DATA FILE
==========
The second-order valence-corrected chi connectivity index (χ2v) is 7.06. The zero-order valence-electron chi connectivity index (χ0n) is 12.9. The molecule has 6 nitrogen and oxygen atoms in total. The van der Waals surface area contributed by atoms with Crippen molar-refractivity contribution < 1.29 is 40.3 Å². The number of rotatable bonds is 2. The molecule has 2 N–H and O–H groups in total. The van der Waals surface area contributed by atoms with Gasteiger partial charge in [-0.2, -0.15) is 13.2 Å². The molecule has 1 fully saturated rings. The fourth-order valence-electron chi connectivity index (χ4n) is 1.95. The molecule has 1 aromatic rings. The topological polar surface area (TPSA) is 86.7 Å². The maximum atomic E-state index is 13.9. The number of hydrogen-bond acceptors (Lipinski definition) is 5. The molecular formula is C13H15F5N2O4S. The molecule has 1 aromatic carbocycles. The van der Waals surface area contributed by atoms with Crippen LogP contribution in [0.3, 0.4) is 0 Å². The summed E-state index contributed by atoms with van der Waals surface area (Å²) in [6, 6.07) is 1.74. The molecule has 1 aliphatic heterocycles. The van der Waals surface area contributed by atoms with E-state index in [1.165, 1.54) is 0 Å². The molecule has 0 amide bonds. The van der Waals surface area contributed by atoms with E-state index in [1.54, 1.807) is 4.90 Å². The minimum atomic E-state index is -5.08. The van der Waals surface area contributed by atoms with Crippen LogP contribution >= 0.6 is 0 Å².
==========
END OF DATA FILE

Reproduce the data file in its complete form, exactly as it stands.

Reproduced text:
The second-order valence-corrected chi connectivity index (χ2v) is 7.06. The zero-order valence-electron chi connectivity index (χ0n) is 12.9. The molecule has 6 nitrogen and oxygen atoms in total. The van der Waals surface area contributed by atoms with Crippen molar-refractivity contribution < 1.29 is 40.3 Å². The number of rotatable bonds is 2. The molecule has 2 N–H and O–H groups in total. The van der Waals surface area contributed by atoms with Gasteiger partial charge in [-0.2, -0.15) is 13.2 Å². The molecule has 1 fully saturated rings. The fourth-order valence-electron chi connectivity index (χ4n) is 1.95. The molecule has 1 aromatic rings. The topological polar surface area (TPSA) is 86.7 Å². The maximum atomic E-state index is 13.9. The number of hydrogen-bond acceptors (Lipinski definition) is 5. The molecular formula is C13H15F5N2O4S. The molecule has 1 aromatic carbocycles. The van der Waals surface area contributed by atoms with Crippen LogP contribution in [0.3, 0.4) is 0 Å². The summed E-state index contributed by atoms with van der Waals surface area (Å²) in [6, 6.07) is 1.74. The molecule has 1 aliphatic heterocycles. The van der Waals surface area contributed by atoms with E-state index in [1.165, 1.54) is 0 Å². The molecule has 0 amide bonds. The van der Waals surface area contributed by atoms with E-state index in [1.54, 1.807) is 4.90 Å². The minimum atomic E-state index is -5.08. The van der Waals surface area contributed by atoms with Crippen LogP contribution >= 0.6 is 0 Å².